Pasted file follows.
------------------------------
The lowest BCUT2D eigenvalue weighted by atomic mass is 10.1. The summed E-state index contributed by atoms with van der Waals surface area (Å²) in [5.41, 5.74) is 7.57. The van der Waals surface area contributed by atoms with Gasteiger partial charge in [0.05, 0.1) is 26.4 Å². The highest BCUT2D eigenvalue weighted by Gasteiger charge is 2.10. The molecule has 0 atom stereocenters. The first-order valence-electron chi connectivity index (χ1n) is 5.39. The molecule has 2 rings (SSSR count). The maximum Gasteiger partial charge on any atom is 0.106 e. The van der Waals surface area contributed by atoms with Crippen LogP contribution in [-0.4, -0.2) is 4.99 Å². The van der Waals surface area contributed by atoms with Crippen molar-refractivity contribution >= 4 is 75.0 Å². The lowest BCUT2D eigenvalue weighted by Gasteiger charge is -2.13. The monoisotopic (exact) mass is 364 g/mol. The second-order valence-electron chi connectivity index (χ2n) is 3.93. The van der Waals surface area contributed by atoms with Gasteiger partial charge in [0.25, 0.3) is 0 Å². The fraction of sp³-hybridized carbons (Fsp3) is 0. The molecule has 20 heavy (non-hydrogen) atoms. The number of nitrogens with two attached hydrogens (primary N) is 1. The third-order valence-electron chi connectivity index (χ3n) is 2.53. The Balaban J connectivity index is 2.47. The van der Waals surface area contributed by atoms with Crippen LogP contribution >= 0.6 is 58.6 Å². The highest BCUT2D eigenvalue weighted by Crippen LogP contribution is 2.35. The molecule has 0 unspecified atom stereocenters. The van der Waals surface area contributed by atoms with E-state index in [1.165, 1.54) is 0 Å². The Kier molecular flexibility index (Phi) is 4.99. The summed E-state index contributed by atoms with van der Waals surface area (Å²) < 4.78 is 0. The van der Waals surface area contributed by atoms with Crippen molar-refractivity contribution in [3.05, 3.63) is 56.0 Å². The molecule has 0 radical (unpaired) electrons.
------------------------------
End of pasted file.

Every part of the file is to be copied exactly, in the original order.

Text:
The lowest BCUT2D eigenvalue weighted by atomic mass is 10.1. The summed E-state index contributed by atoms with van der Waals surface area (Å²) in [5.41, 5.74) is 7.57. The van der Waals surface area contributed by atoms with Gasteiger partial charge in [0.05, 0.1) is 26.4 Å². The highest BCUT2D eigenvalue weighted by Gasteiger charge is 2.10. The molecule has 0 atom stereocenters. The first-order valence-electron chi connectivity index (χ1n) is 5.39. The molecule has 2 rings (SSSR count). The maximum Gasteiger partial charge on any atom is 0.106 e. The van der Waals surface area contributed by atoms with Crippen LogP contribution in [-0.4, -0.2) is 4.99 Å². The van der Waals surface area contributed by atoms with Crippen molar-refractivity contribution >= 4 is 75.0 Å². The lowest BCUT2D eigenvalue weighted by Gasteiger charge is -2.13. The monoisotopic (exact) mass is 364 g/mol. The second-order valence-electron chi connectivity index (χ2n) is 3.93. The van der Waals surface area contributed by atoms with Gasteiger partial charge in [0.25, 0.3) is 0 Å². The fraction of sp³-hybridized carbons (Fsp3) is 0. The molecule has 20 heavy (non-hydrogen) atoms. The number of nitrogens with two attached hydrogens (primary N) is 1. The third-order valence-electron chi connectivity index (χ3n) is 2.53. The Balaban J connectivity index is 2.47. The van der Waals surface area contributed by atoms with Crippen LogP contribution >= 0.6 is 58.6 Å². The highest BCUT2D eigenvalue weighted by Crippen LogP contribution is 2.35. The molecule has 0 unspecified atom stereocenters. The van der Waals surface area contributed by atoms with E-state index in [1.165, 1.54) is 0 Å². The Kier molecular flexibility index (Phi) is 4.99. The summed E-state index contributed by atoms with van der Waals surface area (Å²) < 4.78 is 0. The van der Waals surface area contributed by atoms with Crippen molar-refractivity contribution in [3.05, 3.63) is 56.0 Å². The molecule has 0 radical (unpaired) electrons.